“Total, we’ll be training about 2,400 people in the next couple weeks, so it’s a very short window, so we have to be very efficient with our time and resources,” Dr. Cotten said.

She added that after all the election judge trainees are brought together for a presentation and lecture about election law, they’ll then break out into classrooms of about 25 people each. In the classrooms, trainees will get to do hands-on training to learn how to set up and then use the polling machines and poll books in what Dr. Cotten calls “a good opportunity” to do a run-through of what it’ll be like on Election Day.

Election Judges are selected by the Baltimore City Board of Elections. Dr. Cotten explained that the Board of Elections requires a mix of judges from both major political parties. The Schaefer Center’s responsibility is to register and train the judges. The center features both a 20-station call center and an online training system for election judges.

“By bringing these assets of the Schaefer Center to bear, we can more efficiently run election judge training,” Dr. Cotten said.

The Schaefer Center has been hold- ing training for election judges since 2006. While Dr. Cotten said elections in the city have gone smoothly since then, the Schaefer Center didn’t start offering election judge training until after what Professor Willis described as a “disastrous” primary election in 2006.

“Almost 25 or 30 percent of the precincts opened late. They (the election workers) didn’t know how to use some of the new equipment. They had just a whole spate of problems in the 2006 primary,” Willis said, who’s also a Schaefer Center Faculty Fellow.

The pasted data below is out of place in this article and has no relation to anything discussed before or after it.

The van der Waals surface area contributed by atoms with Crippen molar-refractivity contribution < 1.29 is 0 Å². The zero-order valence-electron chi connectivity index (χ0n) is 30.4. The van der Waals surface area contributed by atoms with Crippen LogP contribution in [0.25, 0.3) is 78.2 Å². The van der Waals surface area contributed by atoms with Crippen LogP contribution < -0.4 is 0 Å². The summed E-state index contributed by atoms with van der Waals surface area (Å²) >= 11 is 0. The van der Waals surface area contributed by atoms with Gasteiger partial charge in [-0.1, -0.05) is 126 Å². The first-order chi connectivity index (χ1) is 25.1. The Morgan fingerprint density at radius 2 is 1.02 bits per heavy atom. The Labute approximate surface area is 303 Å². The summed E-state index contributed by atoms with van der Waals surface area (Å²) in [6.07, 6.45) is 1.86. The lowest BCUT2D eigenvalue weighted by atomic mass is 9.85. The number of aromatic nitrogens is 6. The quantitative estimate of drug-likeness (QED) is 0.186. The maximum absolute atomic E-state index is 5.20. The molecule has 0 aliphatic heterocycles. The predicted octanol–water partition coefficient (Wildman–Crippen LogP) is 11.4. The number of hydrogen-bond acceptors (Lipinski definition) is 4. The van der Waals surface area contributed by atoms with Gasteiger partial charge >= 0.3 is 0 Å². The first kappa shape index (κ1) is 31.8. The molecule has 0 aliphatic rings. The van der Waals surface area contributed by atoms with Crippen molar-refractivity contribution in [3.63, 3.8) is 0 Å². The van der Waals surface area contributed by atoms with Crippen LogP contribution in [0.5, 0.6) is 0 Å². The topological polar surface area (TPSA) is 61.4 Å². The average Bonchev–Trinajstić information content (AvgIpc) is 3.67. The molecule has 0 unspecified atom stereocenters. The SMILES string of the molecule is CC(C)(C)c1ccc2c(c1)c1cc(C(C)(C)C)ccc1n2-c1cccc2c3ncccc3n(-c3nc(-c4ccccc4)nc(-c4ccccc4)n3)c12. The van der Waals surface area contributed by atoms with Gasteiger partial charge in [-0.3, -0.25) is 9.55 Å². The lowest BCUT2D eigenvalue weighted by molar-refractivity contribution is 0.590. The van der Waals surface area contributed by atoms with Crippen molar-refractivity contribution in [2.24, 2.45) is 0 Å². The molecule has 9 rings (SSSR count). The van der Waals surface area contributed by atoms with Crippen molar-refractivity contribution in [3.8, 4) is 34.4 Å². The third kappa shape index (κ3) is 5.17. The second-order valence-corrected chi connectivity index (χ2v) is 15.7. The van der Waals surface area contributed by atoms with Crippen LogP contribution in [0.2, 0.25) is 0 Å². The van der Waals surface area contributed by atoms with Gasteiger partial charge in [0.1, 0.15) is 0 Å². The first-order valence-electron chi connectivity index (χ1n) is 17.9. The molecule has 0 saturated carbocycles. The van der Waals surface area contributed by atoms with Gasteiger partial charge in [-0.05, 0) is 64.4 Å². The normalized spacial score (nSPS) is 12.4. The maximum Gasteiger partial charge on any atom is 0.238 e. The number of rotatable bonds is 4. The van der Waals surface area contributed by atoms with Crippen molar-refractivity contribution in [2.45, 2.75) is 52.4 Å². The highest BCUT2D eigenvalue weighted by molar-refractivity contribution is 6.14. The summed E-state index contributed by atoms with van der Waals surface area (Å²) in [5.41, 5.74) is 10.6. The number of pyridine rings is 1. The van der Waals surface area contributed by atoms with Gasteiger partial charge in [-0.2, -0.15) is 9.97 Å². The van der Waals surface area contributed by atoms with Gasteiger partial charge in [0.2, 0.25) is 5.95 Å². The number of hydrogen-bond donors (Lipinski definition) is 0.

“We were asked by the state and the city Election Board to start providing training for the Baltimore City election judges.”

After that primary, Willis said the Schaefer Center trained more than 3,000 election workers in 22 days ahead of the 2006 general election. He said the call center was even used to give election judges reminder calls to show up to work at their assigned polling places on Election Day.

“We went from a situation where the city had a very bad experience with elections to where now, we have 294 precincts; 98 percent of them are opening on time. The error rates have gone down significantly,” Willis said.

“You rarely hear about a complaint in Baltimore City like you do in other larger jurisdictions about how the election has been administered.”

According to Dr. Cotten, 86 percent of election judges are returning, and they come back to get updates on changes in election regulations. Professor Willis says that as a result of the training, the average age of election judges has fallen by about a decade to around 60, indicating that younger people are getting involved in the election process as judges. However, he says most of the election judges in the city are still seniors in their 60s and 70s.